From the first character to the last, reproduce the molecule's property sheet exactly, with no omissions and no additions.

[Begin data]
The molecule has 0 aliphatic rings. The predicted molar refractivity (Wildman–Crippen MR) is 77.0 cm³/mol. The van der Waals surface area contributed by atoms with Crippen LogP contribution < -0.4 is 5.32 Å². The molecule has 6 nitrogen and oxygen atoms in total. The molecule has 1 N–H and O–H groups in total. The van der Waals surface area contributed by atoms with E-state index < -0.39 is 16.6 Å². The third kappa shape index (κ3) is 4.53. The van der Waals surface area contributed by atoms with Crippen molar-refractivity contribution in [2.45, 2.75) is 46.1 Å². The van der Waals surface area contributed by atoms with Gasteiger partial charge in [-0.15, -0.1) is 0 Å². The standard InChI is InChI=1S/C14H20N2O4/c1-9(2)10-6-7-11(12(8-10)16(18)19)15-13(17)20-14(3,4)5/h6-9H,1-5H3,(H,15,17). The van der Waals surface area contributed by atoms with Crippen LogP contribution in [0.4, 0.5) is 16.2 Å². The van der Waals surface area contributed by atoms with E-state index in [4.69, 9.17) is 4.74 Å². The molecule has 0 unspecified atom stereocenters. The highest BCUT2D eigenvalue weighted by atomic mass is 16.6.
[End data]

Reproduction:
The molecule has 0 aliphatic rings. The predicted molar refractivity (Wildman–Crippen MR) is 77.0 cm³/mol. The van der Waals surface area contributed by atoms with Crippen LogP contribution < -0.4 is 5.32 Å². The molecule has 6 nitrogen and oxygen atoms in total. The molecule has 1 N–H and O–H groups in total. The van der Waals surface area contributed by atoms with E-state index < -0.39 is 16.6 Å². The third kappa shape index (κ3) is 4.53. The van der Waals surface area contributed by atoms with Crippen molar-refractivity contribution in [2.45, 2.75) is 46.1 Å². The van der Waals surface area contributed by atoms with Gasteiger partial charge in [-0.15, -0.1) is 0 Å². The standard InChI is InChI=1S/C14H20N2O4/c1-9(2)10-6-7-11(12(8-10)16(18)19)15-13(17)20-14(3,4)5/h6-9H,1-5H3,(H,15,17). The van der Waals surface area contributed by atoms with Crippen LogP contribution in [0.4, 0.5) is 16.2 Å². The van der Waals surface area contributed by atoms with E-state index in [4.69, 9.17) is 4.74 Å². The molecule has 0 unspecified atom stereocenters. The highest BCUT2D eigenvalue weighted by atomic mass is 16.6.